Involvement in Oasis House is a walk of faith

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Involvement in Oasis House is a walk of faith

How to go

What: Fifth annual Oasis House Spring Tea and Fashion Show

Where: Tipp City United Methodist Church, 8 W. Main St., Tipp City

When: 11 a.m. to 1 p.m. Saturday, April 12

RSVP by: April 5

Cost: Donations accepted

More info: 937-898-7811 or www.oasisforwomen.org

Oasis House is a faith-based organization that reaches out to women to help transform their lives. These are the women who have been victimized by the sex trade and human trafficking in Dayton and the Miami Valley. The organization is an oasis, a place of refuge, for these women. This scripture is found on its website:

Isaiah 35:6

“For waters shall break forth in the wilderness, and streams in the desert.”

The nonprofit organization has had a major impact in giving women who have been trafficked or involved in the sex trade a new life. Gigi Jhair of Dayton is one of those success stories.

“I found out about Oasis House eight years ago when I was in Montgomery County Jail. I’d been on the streets for about 22 years,” said Jhair. “I had started drinking early in life, smoked crack and eventually lost custody of my two children.”

She had been arrested nine times for prostitution, cycling in and out of jail. It wasn’t an easy fix; she graduated several times from the Oasis House’s YES program. The last time she was incarcerated, she vowed to recover. Now Jhair works as a volunteer for Oasis House and has been sober for the past three years.

“They have a psychologist you can talk to. They give you a Bible, but they don’t judge you,” said Jhair. “They taught me about finances and how to get back into society. I’ve been in a lot of treatment centers, but Oasis House gets down deep to what the problems are, and they stay with you to help.”

There are many more women who need help, and Oasis House is holding its Fifth Annual Spring Tea and Fashion Show at the Tipp City United Methodist Church on April 12 to raise money for its programs.

The event will feature a silent auction, including the following items: Cincinnati Zoo gift basket; Coach handbag/makeup clutch; teapot, vase and gemstone pendant by local artisans; handmade lap quilts; Dayton Dragons gift basket; Teavana tea set; Dayton Philharmonic gift package; Dayton Art Institute gift certificates; and an Eden Salon & Spa package.

For the first time, some of the fashion show models will include survivors. They will be presenting clothing from the Oasis House Boutique. WFCJ Morning Show anchor Kelly O’Brady will emcee the event.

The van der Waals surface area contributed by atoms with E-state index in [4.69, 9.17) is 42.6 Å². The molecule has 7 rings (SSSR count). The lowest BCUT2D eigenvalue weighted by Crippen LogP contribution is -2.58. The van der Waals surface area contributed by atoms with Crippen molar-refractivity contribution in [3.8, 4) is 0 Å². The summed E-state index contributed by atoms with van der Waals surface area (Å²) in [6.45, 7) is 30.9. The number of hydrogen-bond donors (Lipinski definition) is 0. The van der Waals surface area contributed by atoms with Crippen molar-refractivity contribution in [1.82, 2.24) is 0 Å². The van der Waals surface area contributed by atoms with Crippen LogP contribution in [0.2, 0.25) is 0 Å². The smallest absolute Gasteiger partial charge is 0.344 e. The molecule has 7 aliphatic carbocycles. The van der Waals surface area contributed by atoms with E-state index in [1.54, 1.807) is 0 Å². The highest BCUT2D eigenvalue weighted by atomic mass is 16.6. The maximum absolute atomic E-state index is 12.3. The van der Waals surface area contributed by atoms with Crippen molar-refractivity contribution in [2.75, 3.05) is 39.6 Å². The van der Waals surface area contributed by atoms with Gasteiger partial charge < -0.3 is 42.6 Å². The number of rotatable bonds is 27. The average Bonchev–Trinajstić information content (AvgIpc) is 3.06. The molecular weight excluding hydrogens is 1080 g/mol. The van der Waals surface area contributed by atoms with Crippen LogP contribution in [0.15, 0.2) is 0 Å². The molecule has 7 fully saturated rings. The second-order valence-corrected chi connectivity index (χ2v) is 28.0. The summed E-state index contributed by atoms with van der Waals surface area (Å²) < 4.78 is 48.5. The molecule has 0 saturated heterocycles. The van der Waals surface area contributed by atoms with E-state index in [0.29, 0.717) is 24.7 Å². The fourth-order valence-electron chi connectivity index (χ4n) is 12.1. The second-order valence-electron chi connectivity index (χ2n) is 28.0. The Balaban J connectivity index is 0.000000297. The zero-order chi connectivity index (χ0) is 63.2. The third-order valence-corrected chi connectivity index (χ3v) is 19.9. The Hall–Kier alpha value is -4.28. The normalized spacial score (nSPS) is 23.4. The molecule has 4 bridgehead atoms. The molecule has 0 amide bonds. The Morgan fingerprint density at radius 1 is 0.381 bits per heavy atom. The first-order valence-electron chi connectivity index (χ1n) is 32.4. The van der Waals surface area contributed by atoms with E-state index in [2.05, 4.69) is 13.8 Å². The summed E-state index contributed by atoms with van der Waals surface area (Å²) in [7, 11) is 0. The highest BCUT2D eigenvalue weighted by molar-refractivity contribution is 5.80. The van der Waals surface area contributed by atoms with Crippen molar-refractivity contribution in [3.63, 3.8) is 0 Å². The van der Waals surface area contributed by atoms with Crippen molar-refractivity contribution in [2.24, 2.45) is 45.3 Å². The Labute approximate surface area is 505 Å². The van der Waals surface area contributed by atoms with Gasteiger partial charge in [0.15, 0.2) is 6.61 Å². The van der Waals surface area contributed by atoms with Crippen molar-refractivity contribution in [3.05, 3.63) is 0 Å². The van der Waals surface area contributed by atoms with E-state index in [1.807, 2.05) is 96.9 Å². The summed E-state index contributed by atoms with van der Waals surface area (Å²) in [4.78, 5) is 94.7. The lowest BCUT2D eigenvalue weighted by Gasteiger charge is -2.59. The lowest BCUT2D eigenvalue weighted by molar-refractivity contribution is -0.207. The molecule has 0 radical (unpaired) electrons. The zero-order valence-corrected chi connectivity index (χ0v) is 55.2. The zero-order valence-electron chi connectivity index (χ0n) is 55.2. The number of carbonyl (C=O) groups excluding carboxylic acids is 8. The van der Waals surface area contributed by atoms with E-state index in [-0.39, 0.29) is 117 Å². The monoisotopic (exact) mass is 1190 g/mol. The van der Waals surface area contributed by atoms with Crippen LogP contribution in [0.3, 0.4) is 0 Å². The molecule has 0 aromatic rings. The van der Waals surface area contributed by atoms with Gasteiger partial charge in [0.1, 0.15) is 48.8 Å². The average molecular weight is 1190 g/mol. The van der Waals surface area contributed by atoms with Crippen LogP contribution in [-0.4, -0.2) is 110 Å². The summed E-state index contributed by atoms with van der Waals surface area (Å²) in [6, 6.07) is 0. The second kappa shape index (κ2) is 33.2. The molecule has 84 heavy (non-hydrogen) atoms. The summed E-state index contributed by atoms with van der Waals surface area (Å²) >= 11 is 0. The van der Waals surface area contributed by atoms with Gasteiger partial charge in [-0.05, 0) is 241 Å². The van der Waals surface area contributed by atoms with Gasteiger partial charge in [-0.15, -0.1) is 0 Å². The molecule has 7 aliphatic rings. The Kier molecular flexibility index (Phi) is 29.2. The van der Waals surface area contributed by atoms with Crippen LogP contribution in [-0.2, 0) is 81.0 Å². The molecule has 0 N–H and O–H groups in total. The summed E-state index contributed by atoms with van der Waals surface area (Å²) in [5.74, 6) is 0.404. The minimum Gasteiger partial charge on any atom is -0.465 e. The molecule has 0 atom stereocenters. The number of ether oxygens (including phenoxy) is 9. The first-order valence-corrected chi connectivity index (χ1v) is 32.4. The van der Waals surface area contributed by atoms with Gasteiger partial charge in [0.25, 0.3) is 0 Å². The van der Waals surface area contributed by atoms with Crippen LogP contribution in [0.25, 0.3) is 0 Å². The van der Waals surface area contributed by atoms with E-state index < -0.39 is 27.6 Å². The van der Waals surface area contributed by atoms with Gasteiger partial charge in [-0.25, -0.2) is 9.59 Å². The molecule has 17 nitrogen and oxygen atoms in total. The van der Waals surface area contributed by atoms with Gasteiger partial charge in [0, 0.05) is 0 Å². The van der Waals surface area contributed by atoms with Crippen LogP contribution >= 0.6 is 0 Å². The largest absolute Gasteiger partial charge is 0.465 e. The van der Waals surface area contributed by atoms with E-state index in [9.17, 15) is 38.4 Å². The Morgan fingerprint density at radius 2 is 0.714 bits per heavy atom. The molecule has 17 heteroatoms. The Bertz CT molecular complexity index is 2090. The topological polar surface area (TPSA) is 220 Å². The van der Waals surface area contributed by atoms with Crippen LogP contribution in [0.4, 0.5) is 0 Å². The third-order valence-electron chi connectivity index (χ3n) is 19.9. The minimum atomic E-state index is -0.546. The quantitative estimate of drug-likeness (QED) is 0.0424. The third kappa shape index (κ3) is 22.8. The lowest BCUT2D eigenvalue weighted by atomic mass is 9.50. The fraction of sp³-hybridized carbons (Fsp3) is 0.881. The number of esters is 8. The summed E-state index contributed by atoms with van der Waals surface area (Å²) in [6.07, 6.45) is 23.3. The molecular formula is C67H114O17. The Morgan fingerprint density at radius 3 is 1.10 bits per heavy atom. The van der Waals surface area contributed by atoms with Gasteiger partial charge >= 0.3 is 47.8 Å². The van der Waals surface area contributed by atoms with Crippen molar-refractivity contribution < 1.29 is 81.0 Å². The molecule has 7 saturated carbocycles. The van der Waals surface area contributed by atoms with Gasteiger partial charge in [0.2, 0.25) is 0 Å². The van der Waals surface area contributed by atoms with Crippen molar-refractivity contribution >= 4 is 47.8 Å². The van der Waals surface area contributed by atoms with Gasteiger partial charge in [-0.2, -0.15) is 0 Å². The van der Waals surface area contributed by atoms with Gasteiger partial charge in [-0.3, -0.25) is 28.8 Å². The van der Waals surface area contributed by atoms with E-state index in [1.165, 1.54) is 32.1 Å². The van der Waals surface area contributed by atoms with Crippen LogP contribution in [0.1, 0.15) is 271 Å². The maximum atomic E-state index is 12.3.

There will be a light lunch of tea sandwiches, fruit, pastries, and tea courtesy of the Tipp City United Methodist women’s group.

“Oasis House is filled with God’s love to help the less fortunate, and we are blessed to be able to do our part in any way we can,” said Ellen Hazel, 45-year church member and president of the UM women’s group. “About 25 of us help out on a regular basis with cooking, baking, mentoring, praying, and sending cards. Reaching out is what God says we’re to do.”

Oasis’s YES mentoring program has a strong faith component. YES stands for ‘You’re Extra Special.’ The women are given a Life Recovery Bible and urged to start a walk of faith. The organization also has a jail ministry, outreach teams, GED tutoring, counseling, computer training, and a trained Ohio Benefit Bank counselor.

“The Christian women come to the table on a level playing field with these women. They develop relationships to walk alongside them, listen to them, and be their friend,” said OH executive director Cheryl Oliver.

The Spring Tea and Fashion Show had 220 in attendance last year, up by 100 from the previous year. The organization took in $6,000 for its programs, and also brought in new partners for its cause. Oliver used to work in government finance and for the criminal justice council. She became interested in helping these women after becoming involved in the prostitution intervention collaborative with the council. She switched jobs four and a half years ago.

“My husband likes to joke that I took a 65 percent pay cut to take this job, but we’ve never missed a house payment and always have food on the table,” said Oliver. “But I’m passionate about helping these women. It’s fulfilling and rewarding, and I am very blessed to have this job.”

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